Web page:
Protein Take 2

Some interesting comments on my post about protein powders.  It seems like many of your stay away from the stuff (like I plan to from now on), and prefer to get your protein from REAL FOODS.  I tend to rely on real foods, I was just using protein powder as a supplement, which I won’t be doing anymore!

Several of you asked if the Consumer Reports article mentioned how to know which protein powders are actually safe, and unfortunately there was no information on that.  I’ve also found a lot of articles out on the web disputing this information, but those seem to be coming from the protein powder industry themselves.  I do think that once in awhile this is definitely not toxic in VERY small doses, but I just don’t know how to choose, or if I will ever choose protein powder again.

Several of you also shared information with me on what people need for daily protein requirements.  It seems like there is actually quite a bit of debate (really Justin!) and a variety of what is recommended.  The RDA has set some standards, which I have pasted below:

RDA The CDC has similar recommendations:

CDC So where can you get this protein in your diet?  The CDC suggests the following:

  • a glass of milk has 8 grams protein
  • 3 oz. meat has about 21 grams protein
  • 1 cup dry beans has about 16 grams protein
  • and 8 oz. container of yogurt has about 11 grams protein

It’s easy to get your daily protein without any meat at all.  For example, today I had a very eclectic mix of foods, but plenty of protein:

  • a serving of Greek yogurt at 20 grams
  • a spoonful of peanut butter that has 8 grams
  • 2 servings of hummus having 4 grams
  • a soy hot dog with 8 grams (I eat these or other meat substitutes MAYBE twice a month!)
  • a cup of raspberries has 1 gram (yes!)
  • a cup of strawberries for 1 gram (for real!)
  • granola that contained 4 grams
  • sweet potato which had 3 grams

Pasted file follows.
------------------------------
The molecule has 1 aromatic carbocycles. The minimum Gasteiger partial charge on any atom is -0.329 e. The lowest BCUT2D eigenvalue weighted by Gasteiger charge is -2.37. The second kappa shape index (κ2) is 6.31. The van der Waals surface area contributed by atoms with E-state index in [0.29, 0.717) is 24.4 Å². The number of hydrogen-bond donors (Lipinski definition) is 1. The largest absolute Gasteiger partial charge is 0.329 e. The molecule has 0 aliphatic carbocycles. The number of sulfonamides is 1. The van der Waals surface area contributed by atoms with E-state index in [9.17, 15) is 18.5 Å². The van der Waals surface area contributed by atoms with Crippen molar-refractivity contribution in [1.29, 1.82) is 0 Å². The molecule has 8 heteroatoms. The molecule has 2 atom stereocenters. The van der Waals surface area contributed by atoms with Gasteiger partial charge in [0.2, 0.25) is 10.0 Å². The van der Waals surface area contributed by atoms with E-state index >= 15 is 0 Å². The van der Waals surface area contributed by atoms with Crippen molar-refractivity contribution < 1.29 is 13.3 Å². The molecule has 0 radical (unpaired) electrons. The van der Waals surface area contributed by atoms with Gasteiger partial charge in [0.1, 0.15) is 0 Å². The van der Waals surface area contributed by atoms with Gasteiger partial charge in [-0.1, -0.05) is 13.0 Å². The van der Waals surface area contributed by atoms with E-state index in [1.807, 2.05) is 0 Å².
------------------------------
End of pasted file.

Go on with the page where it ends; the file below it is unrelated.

• 1 cup bell peppers with 2 grams
  • enough onions for about 1.5 grams
  • black beans at about 19 grams
  • about 6 grams in vegetarian refried beans

That’s not even everything I ate, and comes to about 77.5 grams, without even trying!  Plus, of course, I’m not done.  There is some banana soft serve (1-2 grams) and watermelon in my immediate future (about 1 gram), and who knows what else?  I actually found some interesting information at Averie’s blog, showing some surprising sources of protein, like in produce.  She found some great charts over here, which really surprised me.  For example, take a look at this one (just a snippet of the chart):

veggies I don’t know about you guys, but I find that so interesting!  So basically, by eating a fiber rich diet (which I do…all I want is fruit ALL THE TIME), you are also getting in some protein!  In a way, it’s almost impossible to not get protein!

On the other hand, it is also suggested that too much protein is actually problematic.  It is argued that too much can lead to dehydration, digestive problems, increased risk of osteoporosis and kidney problems.  It is suggested also that our bodies assemble enough amino acids from what we eat that we don’t need to worry about getting MORE protein.

Here are some interesting blog posts:

Gena at Choosing Raw
Averie at Love Veggies and Yoga
Danielle at Runs on Greens (3 part series)

I’m really surprised to learn how much protein I actually get without even trying…I thought as soon as I became vegetarian, I’d need to find some extra ways to get protein into my diet, hence the powders.  That’s not the case!  I certainly have no interest in starting a debate (many vegans say you hardly need any, and heavy lifters get a ton of protein), just to continue the conversation that started yesterday!

So what’s your favorite source of protein?  If you are vegetarian, do you rely on meat substitutes for protein?  Do you just not worry about it at all?


2 Responses

  1. Yes, it’s *so* easy to get protein! I think it’s funny that vegetarians/vegans get asked that question the most. No one ever brings up B12 to me lol

    My favorite source of protein would be chocolate 😀

  2. My stepdad and sister are both super into protein powder right now, even though they’re also big meat eaters. (They both work out with the same trainer, so I think it’s his influence.) I’ve never used it, but I do occasionally get a vivanno smoothie at Starbucks, which has whey protein in it.

    We’re pretty much pescatarians at this point, so my favorite way to get protein (besides sushi!) is through peanut butter or beans. Black bean salad, hummus, burritos, roasted chickpeas… there are so many ways to eat beans without getting bored. I also eat eggs at least a couple times a week.

    p.s. The FDA just issued a salmonella warning for hydrolyzed soy protein (what fake meat is made of), so be careful!

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